Atypical Thomas the Tank Engine story is a little morality play about hubris. The stories take place on the fictional Island of Sodor, where locomotives and other equipment with faces and personalities go about their work.
Almost inevitably, one of the trains tries to run too fast or pull too many boxcars and ends up in a big mess. By the end of the story, though, he comes to understand what he has done wrong. As the last line of A Big Day for Thomas puts it, “Thomas had already learned not to make the same mistake again.”
An English clergyman named Wilbert Awdry invented the talking trains in the 1940s while trying to entertain his son Christopher, who was laid up with the measles. These days, millions of little toy Thomas trains are sold every year around the world.
As you have probably heard by now, the toy trains are manufactured in China, and one of the factories that makes them has been using lead paint for the last couple of years. So last week, the US government urged parents to confiscate 26 different kinds of Thomas toys. The manufacturer, the RC2 Corp., asked that customers mail back the toys and promised to send lead-free replacements within six to eight weeks.
But this isn’t really about replacing toy trains. It is about the realities of offshoring, and it doesn’t yet have a tidy Thomas-style ending. In fact, it isn’t clear that anyone involved has learned not to make the same mistake again.
Over the last two decades or so, American firms have generally followed a two-pronged outsourcing strategy. First, the companies have tried to move as much of their manufacturing as possible to places where wages are just a fraction of what they are here. Second, the companies have distanced themselves from their overseas production. They usually don’t own the factories and refuse to say much about them.
The current issue of The Atlantic Monthly has a fascinating cover article by James Fallows taking readers on a tour of Shenzhen, a southeastern Chinese city of eight million people (stunningly, up from just 80,000 a generation ago) that isn’t far from the factories that make the Thomas trains. Many of the world’s best-known companies—like a company that Fallows describes as a “very famous” American retailer—get products from Shenzhen.
“In decades of reporting on military matters, I have rarely encountered people as concerned about keeping secrets as the buyers and suppliers who meet in Shenzhen and similar cities,” he wrote.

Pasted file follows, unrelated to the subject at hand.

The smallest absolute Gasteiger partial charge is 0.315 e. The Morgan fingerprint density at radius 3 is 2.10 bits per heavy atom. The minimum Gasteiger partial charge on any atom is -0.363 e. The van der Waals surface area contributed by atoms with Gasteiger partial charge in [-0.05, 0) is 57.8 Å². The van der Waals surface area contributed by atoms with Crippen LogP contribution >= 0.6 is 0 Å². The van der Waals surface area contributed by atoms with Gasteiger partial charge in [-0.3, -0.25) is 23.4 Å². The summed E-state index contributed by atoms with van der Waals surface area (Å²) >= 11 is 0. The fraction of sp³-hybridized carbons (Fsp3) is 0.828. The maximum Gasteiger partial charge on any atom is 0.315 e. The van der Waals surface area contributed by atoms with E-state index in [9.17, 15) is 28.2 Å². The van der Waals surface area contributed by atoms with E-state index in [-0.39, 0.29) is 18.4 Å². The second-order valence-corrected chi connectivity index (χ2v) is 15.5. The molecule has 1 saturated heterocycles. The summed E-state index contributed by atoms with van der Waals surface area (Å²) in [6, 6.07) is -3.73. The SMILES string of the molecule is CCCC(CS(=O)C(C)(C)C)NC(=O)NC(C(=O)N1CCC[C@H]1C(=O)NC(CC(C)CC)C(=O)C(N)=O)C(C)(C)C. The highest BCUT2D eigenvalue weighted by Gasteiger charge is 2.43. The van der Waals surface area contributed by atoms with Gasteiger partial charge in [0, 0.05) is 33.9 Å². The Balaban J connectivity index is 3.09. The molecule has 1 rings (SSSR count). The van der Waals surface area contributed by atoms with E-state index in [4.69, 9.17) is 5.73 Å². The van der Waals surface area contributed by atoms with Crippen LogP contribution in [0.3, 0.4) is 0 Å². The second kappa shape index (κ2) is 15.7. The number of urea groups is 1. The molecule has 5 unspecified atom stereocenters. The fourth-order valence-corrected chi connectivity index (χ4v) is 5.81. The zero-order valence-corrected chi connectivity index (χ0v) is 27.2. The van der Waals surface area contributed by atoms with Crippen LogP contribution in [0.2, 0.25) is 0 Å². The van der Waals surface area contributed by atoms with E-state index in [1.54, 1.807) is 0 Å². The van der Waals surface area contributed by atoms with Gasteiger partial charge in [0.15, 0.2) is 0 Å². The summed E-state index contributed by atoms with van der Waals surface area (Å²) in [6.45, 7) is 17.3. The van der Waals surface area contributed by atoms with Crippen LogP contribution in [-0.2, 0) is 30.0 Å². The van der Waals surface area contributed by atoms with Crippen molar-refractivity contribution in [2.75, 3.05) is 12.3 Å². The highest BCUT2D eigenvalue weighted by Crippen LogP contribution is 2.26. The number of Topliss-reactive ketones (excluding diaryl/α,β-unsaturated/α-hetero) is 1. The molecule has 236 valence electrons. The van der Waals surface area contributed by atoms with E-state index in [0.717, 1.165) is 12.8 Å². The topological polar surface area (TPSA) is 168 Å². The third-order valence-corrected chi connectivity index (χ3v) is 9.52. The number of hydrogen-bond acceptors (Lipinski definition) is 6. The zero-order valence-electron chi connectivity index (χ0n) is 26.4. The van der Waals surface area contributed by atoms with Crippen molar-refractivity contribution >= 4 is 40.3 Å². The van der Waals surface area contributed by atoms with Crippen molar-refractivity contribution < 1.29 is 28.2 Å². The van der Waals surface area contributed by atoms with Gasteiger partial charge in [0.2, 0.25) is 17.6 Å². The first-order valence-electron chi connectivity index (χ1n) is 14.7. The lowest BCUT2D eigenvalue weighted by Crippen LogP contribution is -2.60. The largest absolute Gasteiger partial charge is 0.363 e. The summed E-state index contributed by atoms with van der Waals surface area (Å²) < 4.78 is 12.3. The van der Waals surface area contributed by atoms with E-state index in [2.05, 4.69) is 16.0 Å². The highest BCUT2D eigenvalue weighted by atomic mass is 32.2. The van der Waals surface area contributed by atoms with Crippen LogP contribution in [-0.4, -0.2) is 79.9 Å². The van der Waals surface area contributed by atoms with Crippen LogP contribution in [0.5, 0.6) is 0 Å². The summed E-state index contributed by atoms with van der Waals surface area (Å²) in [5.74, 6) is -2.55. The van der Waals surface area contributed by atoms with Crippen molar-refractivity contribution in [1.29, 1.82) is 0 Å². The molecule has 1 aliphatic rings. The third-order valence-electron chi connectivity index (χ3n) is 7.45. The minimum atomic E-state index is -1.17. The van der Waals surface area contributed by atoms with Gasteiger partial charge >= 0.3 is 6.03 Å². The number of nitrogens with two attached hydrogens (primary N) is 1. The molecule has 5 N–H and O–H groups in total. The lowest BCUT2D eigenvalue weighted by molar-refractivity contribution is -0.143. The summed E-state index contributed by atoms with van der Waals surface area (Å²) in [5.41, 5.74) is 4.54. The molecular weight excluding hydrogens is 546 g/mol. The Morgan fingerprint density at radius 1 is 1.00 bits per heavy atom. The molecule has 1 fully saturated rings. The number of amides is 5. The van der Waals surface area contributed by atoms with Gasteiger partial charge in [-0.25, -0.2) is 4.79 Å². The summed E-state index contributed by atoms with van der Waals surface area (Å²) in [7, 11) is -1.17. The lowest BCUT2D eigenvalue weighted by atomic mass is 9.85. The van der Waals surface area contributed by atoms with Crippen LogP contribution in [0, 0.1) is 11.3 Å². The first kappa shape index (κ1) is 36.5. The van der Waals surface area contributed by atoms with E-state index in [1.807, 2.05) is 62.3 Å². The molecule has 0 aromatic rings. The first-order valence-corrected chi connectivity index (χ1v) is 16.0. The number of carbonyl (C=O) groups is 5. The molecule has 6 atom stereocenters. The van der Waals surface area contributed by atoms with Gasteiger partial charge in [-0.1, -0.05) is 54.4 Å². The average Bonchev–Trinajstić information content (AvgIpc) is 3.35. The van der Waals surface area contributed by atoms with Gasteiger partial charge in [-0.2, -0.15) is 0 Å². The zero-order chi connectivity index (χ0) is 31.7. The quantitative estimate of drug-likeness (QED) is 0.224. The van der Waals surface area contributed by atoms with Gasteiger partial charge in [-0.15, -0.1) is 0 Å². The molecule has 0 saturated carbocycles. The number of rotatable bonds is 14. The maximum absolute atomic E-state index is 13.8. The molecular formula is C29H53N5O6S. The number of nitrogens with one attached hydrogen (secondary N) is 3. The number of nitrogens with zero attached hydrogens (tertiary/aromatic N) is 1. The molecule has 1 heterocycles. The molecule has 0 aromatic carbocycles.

This secrecy brings a number of advantages. It keeps competitors from finding out tricks of the trade. It keeps consumers from discovering that their $100 (Rs4,100) brand-name shirt comes from the same assembly line as a $40 generic version. And it prevents activists from criticizing a company for the working conditions in a factory where its products are made. The companies get the cost advantages of outsourcing without the publicity disadvantages.
In the days since the Thomas recall was announced, the company that owns the Thomas brand, HIT Entertainment, has stuck to this script. HIT is an English company that holds the rights to a number of popular characters, including Barney and Bob the Builder, and then licenses the toy manufacturing to companies like RC2.
Except for a small link on the Thomas website to RC2’s recall announcement, HIT has otherwise acted as if it has nothing to do with the situation.
In effect, HIT has outsourced Thomas’ image, one of its most valuable assets, to RC2. And RC2 has offered a case study of how not to deal with a crisis, which is all the more amazing when you consider that the company also makes toys for giants such as Disney, Nickelodeon and Sesame Street.
When it first announced the recall, RC2 said that its customers would have to cover shipping costs to mail back the trains. It reversed that decision after parents reacted angrily, but it is still going to wait about two months to send the postage refunds. Why? “Because finance is in another building,” as one customer service employee on RC2’s toll-free hotline told me.
Most important of all, the company hasn’t yet explained how the lead got into the trains or what it’s doing to avoid a repeat. Like their counterparts at HIT, the RC2 executives have stayed silent.
Battening down the hatches might very well work if this were a scandal about sweatshop conditions. Fairly or not, Americans have a limited attention span when it comes to human rights problems on the other side of the world. But the prospect of lead paint in your child’s nervous system tends to focus the mind.
The fact that the executives at HIT and RC2 haven’t grasped the difference shows how out of date the corporate script on outsourcing has become. In many businesses, outsourcing has simply grown too big to stay behind the curtain. What happens in Chinese factories determines how good—how reliable and how safe—many products are. So there is no way for executives to distance themselves from China without also distancing themselves from their product.
The government clearly needs to play a role here by inspecting more of the items coming into this country.
But there is also some reason to hope that basic competition will take care of some of the safety problems now being exported from China. Adrian J. Slywotzky, the management writer and consultant, argues that smart companies are starting to realize that they are better off knowing what happens in their factories. Nike, for instance, began to get more involved with its overseas suppliers after it was criticized on human rights grounds, but as a result, the company has also figured out how to get products to market faster. “There is a big upside to dealing with this problem,” Slywotzky says.
I don’t know if I am quite as optimistic as he is. But it does seem likely that consumers will eventually punish a company that ducks responsibility for the safety of its own products.